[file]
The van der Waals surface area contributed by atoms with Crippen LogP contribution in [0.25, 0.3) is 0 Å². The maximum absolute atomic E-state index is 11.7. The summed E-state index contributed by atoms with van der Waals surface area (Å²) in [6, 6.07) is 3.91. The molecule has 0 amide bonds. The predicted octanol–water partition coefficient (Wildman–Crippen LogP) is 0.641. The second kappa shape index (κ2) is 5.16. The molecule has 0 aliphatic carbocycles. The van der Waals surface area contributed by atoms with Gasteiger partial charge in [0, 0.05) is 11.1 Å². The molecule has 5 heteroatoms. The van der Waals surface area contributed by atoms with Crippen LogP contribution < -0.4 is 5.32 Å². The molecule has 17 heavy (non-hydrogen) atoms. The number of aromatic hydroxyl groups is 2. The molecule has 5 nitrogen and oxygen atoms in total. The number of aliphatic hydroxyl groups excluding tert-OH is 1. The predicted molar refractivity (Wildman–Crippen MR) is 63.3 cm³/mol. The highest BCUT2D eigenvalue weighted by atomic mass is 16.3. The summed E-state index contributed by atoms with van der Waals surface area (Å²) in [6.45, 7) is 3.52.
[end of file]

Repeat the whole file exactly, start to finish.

The van der Waals surface area contributed by atoms with Crippen LogP contribution in [0.25, 0.3) is 0 Å². The maximum absolute atomic E-state index is 11.7. The summed E-state index contributed by atoms with van der Waals surface area (Å²) in [6, 6.07) is 3.91. The molecule has 0 amide bonds. The predicted octanol–water partition coefficient (Wildman–Crippen LogP) is 0.641. The second kappa shape index (κ2) is 5.16. The molecule has 0 aliphatic carbocycles. The van der Waals surface area contributed by atoms with Gasteiger partial charge in [0, 0.05) is 11.1 Å². The molecule has 5 heteroatoms. The van der Waals surface area contributed by atoms with Crippen LogP contribution < -0.4 is 5.32 Å². The molecule has 17 heavy (non-hydrogen) atoms. The number of aromatic hydroxyl groups is 2. The molecule has 5 nitrogen and oxygen atoms in total. The number of aliphatic hydroxyl groups excluding tert-OH is 1. The predicted molar refractivity (Wildman–Crippen MR) is 63.3 cm³/mol. The highest BCUT2D eigenvalue weighted by atomic mass is 16.3. The summed E-state index contributed by atoms with van der Waals surface area (Å²) in [6.45, 7) is 3.52.